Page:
Seeing my mom’s palpable excitement about the baby gave me real pleasure. This would be her first grandchild and I think because she was a widow, it meant even more to her. Although I was crabby and impatient, I do have one lovely memory of my mom from that interminable visit. It was a sunny morning, and light flooded our Chicago loft, warming the brick walls. My mom told me to bring her all of the baby’s brand new onesies because she wanted to iron the labels sewn into the collars. “When you were born, I hired a baby nurse, and that’s what she did.”
She handled each cotton undershirt as if it were tissue paper. The edges of the Carters labels curved like tiny toboggans, and my mom focused the tip of the iron on the unruly tags, moving it slowly back and forth as if she were soothing her unborn grandchild.
Everything about this memory is precious to me: my mother’s nascent grandmaternal feelings, her respect for the baby nurse’s experience, the tenderness she brought to such a seemingly mundane task, and most of all, the fact that the memory was about me. My mother wasn’t nostalgic; I wasn’t used to hearing her recount stories from my childhood, let alone my infancy. In fact, I’d always assumed she didn’t remember much about my birth. My older sister’s baby book was filled with my mother’s handwriting, while the entries in mine fizzled out after a few months. The onesies were a bridge to how my mother felt waiting for me to born: expectant and primed to lavish her unborn child with love.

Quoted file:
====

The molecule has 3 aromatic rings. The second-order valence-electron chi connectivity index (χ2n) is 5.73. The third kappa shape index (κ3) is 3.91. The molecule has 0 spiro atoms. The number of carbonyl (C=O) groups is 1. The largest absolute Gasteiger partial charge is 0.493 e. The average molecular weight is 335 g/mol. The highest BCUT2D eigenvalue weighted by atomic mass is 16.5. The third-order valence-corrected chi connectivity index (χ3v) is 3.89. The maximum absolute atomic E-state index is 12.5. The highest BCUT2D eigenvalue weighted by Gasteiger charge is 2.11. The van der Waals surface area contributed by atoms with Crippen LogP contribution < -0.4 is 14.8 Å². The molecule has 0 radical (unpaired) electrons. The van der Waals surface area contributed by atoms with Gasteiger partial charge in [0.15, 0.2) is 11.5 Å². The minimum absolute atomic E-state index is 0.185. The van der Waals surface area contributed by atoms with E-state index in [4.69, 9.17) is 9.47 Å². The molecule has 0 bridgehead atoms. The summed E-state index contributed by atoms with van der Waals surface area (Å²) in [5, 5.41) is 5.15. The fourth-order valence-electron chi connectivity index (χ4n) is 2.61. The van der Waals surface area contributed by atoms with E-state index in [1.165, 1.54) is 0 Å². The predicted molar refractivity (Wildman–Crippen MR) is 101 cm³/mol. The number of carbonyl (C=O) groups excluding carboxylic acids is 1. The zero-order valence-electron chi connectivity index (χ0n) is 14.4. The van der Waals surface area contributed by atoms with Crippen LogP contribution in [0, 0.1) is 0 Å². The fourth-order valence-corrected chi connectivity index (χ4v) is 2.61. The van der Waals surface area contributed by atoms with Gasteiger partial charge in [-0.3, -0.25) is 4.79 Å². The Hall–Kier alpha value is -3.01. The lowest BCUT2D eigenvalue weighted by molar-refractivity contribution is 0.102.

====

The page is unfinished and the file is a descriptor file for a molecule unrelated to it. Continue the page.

On September 24, my midwife phoned to tell me that my amniotic fluid levels had dropped; she wanted me to check into the hospital the next day to be induced. I immediately asked if there were any chance the baby would be born on Saturday because the 27th was Bruce’s birthday and the anniversary of my dad’s death. No, she assured me. I’d be induced on Thursday evening, and I’d have my baby by Friday.
Thursday night, as most of America tuned into a live broadcast of ER, my own hospital drama began. I received a shot of Pitocin and waited for the contractions.
Twenty-four hours later, my labor still wasn’t progressing. I lost all sense of time, but at some point, the baby’s heart rate began to drop. Although I had spent nine months considering how everything I put in my body would affect the fetus, the connection between us took on a new magnitude. My anxiety was robbing my baby of oxygen; his life was truly tethered to mine, and I was terrified. A nurse gave me an oxygen mask, and even when the baby’s heart rate normalized, I refused to take it off.
After hours of fruitless pushing, an obstetrician supplanted my midwife, examined me, and ordered a nurse to get the vacuum. The word “suction” and an image of a toilet plunger flashed in my mind, marring the crunchy vision I’d had of natural childbirth. I didn’t care as long as they got the baby out. Fuck Bradley classes and notions of a birth plan. All of that now seemed like the frivolous fantasies of privileged women who had no idea what the hell they were in for.
As the nurses hooked me up, I closed my eyes, determined not to look at the brutal machine. I tried to focus on breathing through the awkward plastic mask; it calmed me to imagine it delivering a smooth flow of oxygen to my baby. Bruce held my hand and whispered encouraging words, but I couldn’t ignore the mounting tension and concern in everyone’s voices. Eventually, someone announced that the motor on the vacuum was not working properly, and I lost it. I began to wail uncontrollably, convinced that my nightmare was going to end in a tragedy that I couldn’t name but to which I seemed destined.